As has been noted previously (Elurbe and Huynen, 2016), many of the residues for binding nucleoside in the acceptor pocket are conserved in NDUFA10. Although the quality of density for bound substrate varies significantly, mammalian CI structures have been modeled either empty or with ATP, ADP or AMP in the NDUFA10 acceptor binding pocket (Fiedorczuk et al., 2016; Wu et al., 2016; Guo et al., 2017; Agip et al., 2018; Bridges et al., 2020; Kampjut and Sazanov, 2020; Chung et al., 2021; Yin et al., 2021). Most CI density maps obtained thus far have been at 3–4 Å resolution and this medium resolution can lead to difficulty in the modeling and interpretation of bound ligands. Therefore, when analyzing the presence of bound ligands at medium resolution it is important to examine cryoEM maps directly. The cryoEM map with the clearest density for the bound substrate is the mouse CI bound to the Q-site inhibitor Piericidin A at 3.0 Å (Bridges et al., 2020). Although substrate bound to NDUFA10 is modeled as ATP, the density is most consistent with Mg2+ ATP or potentially Mg2+ deoxyATP (dATP) (Figure 9C). The Mg2+ ion is coordinated by E88A10 and E160A10. E160A10 is part of the DR(Y/H) motif loop and the equivalent residue in thymidylate kinase has also been shown to coordinate a Mg2+ ion (Whittingham et al., 2010). In the different CI structures solved to date the lid region and base-sensing loop are more flexible, with weaker cryoEM density and higher atomic displacement parameters (ADPs) than the other regions of NDUFA10 (Figure 9D). The clearest cryoEM density for these loops appears in the mouse structures with nucleotide bound (Bridges et al., 2020), suggesting a role for substrate in stabilizing these loops, via interactions between K221A10 and D191A10 of the lid region and the β-phosphate and 3′-hydroxyl of the bound nucleotide, respectively (Figure 9C), similar to what is seen in other nucleoside kinases (Vonrhein et al., 1995; Sabini et al., 2008). The ‘base-sensing’ loop of NDUFA10 (mainly via α9A10) participates in a state-dependent interaction with NDUFA5 (Figures 9E,F). The peripheral arm of CI rotates between the D-state and the A-state and brings NDUFA5 into contact with the base-sensing loop of NDUFA10 only in the A-state (Figure 9E).

The above leads to the hypothesis that NDUFA10 is a nucleotide receptor that may influence the A-to-D state transition. Flexibility in the lid and base-sensing loops may impose an entropic barrier weakening the interaction between NDUFA10 and NDUFA5. If so, binding of nucleotide in the acceptor site may remove that barrier and hence help to promote the active state of the complex. Conversely, as has been proposed previously from cryoEM map local resolution analysis (Letts et al., 2019), flexibility within NDUFA10 may allow for conformational changes to be transmitted from the peripheral arm into the membrane arm. In this scenario, nucleotide binding may limit conformational coupling across NDUFA10. In either case, evolution would have transformed an enzyme that recognizes nucleotide substrate through a series of conformational changes into a nucleotide sensor that influences CI activity. This hypothesis generates several experimentally testable predictions, the major one being that the CI activity or A-to-D transition would be sensitive to nucleotide concentration.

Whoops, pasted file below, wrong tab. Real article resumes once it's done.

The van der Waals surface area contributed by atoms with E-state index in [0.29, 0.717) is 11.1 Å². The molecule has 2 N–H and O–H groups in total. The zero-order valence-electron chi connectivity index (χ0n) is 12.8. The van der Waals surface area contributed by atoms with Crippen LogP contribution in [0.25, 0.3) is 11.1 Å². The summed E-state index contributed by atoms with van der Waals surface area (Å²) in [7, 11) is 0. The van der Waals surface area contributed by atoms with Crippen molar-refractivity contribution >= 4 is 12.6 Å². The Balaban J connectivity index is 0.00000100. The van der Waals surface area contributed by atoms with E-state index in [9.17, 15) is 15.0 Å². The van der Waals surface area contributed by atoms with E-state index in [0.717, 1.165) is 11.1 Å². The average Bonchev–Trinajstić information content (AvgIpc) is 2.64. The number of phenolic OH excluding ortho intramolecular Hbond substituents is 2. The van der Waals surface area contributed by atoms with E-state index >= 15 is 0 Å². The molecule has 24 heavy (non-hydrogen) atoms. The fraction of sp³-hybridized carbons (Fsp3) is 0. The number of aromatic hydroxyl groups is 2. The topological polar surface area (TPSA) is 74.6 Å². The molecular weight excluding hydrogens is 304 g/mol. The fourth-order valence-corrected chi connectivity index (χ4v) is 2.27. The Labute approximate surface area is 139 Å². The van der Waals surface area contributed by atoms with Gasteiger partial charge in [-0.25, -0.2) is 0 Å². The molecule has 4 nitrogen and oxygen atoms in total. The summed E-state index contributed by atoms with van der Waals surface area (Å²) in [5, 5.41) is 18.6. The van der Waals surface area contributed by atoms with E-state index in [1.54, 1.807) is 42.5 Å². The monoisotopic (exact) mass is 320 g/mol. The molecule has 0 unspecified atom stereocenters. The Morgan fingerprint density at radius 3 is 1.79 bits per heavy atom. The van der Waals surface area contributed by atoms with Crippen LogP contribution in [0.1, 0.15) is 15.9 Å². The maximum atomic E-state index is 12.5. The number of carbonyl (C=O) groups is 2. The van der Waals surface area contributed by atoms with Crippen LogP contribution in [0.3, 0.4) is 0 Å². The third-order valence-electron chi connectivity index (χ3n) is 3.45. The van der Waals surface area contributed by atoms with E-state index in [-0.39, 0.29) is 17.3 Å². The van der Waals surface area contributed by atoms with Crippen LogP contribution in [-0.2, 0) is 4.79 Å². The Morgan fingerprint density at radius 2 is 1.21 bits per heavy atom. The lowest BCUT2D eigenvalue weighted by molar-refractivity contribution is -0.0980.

Transmembrane Subunits at the Interface of ND2 and ND4: NDUFC2, NDUFC1 and NDUFB1

The interface of core antiporter-like subunits ND2 and ND4 on the side opposite to the ND5 lateral helix (ND5-HL) is defined by a deep lipid filled pocket bordered by the accessory TM subunits NDUFC2, NDUFC1 and NDUFB1 (Figures 10A–D) and capped by NDUFA10.

FIGURE 10
www.frontiersin.org

FIGURE 10. TM accessory subunits of the ND2 and ND4 interface. The structure of mammalian CI (PDB: 6ZKC throughout) in cartoon and the surface of (A) NDUFC2 (green), (B) NDUFC1 (deep orange) and (C) NDUFB1 (red) shown, the core subunits colored as in Figure 1A and the accessory subunits grey. (D) Lipid binding pocket in the mammalian ND2 (thistle purple)/ND4 (pearly purple) interface with the accessory subunits in cartoon and lipids in spheres. (E) Lipid binding in the Y. lipolytica (PDB: 6YJ4) ND2/ND4 interface with the accessory subunits in cartoon and lipids in spheres. (F,G) NDUFC1 alters the structure of ND2 through lipid binding. (F) NDUFC2 and NDUFC1 form a cardiolipin binding pocket with the final TMHND2 in O. aries, TMH11ND2 (PDB: 6ZKC). Positive residues that interact with the cardiolipin, as well as the cardiolipin, are represented as sticks. (G) The cardiolipin pocket is not present in Y. lipolytica which lacks NDUFC1 (PDB: 6YJ4). NDUFC2: green, NDUFC1: deep orange, ND2: thistle purple, ND4: pearly purple, NDUFB11: carrot orange, NDUFB5: cyan azure, NUXM: light cyan.